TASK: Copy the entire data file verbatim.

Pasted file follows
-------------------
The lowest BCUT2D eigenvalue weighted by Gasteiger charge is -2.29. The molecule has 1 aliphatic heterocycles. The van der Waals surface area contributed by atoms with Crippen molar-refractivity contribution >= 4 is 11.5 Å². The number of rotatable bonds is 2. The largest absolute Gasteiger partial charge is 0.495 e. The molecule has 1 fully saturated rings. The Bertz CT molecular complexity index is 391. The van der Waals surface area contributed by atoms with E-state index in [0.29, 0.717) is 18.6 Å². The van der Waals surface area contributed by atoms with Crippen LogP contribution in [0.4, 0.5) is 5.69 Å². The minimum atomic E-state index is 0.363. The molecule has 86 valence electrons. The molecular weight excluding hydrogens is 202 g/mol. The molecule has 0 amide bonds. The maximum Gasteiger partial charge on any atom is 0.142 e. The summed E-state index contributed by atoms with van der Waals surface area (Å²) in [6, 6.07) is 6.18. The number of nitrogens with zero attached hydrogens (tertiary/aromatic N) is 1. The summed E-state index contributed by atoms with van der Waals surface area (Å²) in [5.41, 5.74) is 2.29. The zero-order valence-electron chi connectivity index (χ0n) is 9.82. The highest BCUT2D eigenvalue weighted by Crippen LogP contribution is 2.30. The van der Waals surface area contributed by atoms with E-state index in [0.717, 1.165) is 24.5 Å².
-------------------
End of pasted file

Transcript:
The lowest BCUT2D eigenvalue weighted by Gasteiger charge is -2.29. The molecule has 1 aliphatic heterocycles. The van der Waals surface area contributed by atoms with Crippen molar-refractivity contribution >= 4 is 11.5 Å². The number of rotatable bonds is 2. The largest absolute Gasteiger partial charge is 0.495 e. The molecule has 1 fully saturated rings. The Bertz CT molecular complexity index is 391. The van der Waals surface area contributed by atoms with E-state index in [0.29, 0.717) is 18.6 Å². The van der Waals surface area contributed by atoms with Crippen LogP contribution in [0.4, 0.5) is 5.69 Å². The minimum atomic E-state index is 0.363. The molecule has 86 valence electrons. The molecular weight excluding hydrogens is 202 g/mol. The molecule has 0 amide bonds. The maximum Gasteiger partial charge on any atom is 0.142 e. The summed E-state index contributed by atoms with van der Waals surface area (Å²) in [6, 6.07) is 6.18. The number of nitrogens with zero attached hydrogens (tertiary/aromatic N) is 1. The summed E-state index contributed by atoms with van der Waals surface area (Å²) in [5.41, 5.74) is 2.29. The zero-order valence-electron chi connectivity index (χ0n) is 9.82. The highest BCUT2D eigenvalue weighted by Crippen LogP contribution is 2.30. The van der Waals surface area contributed by atoms with E-state index in [0.717, 1.165) is 24.5 Å².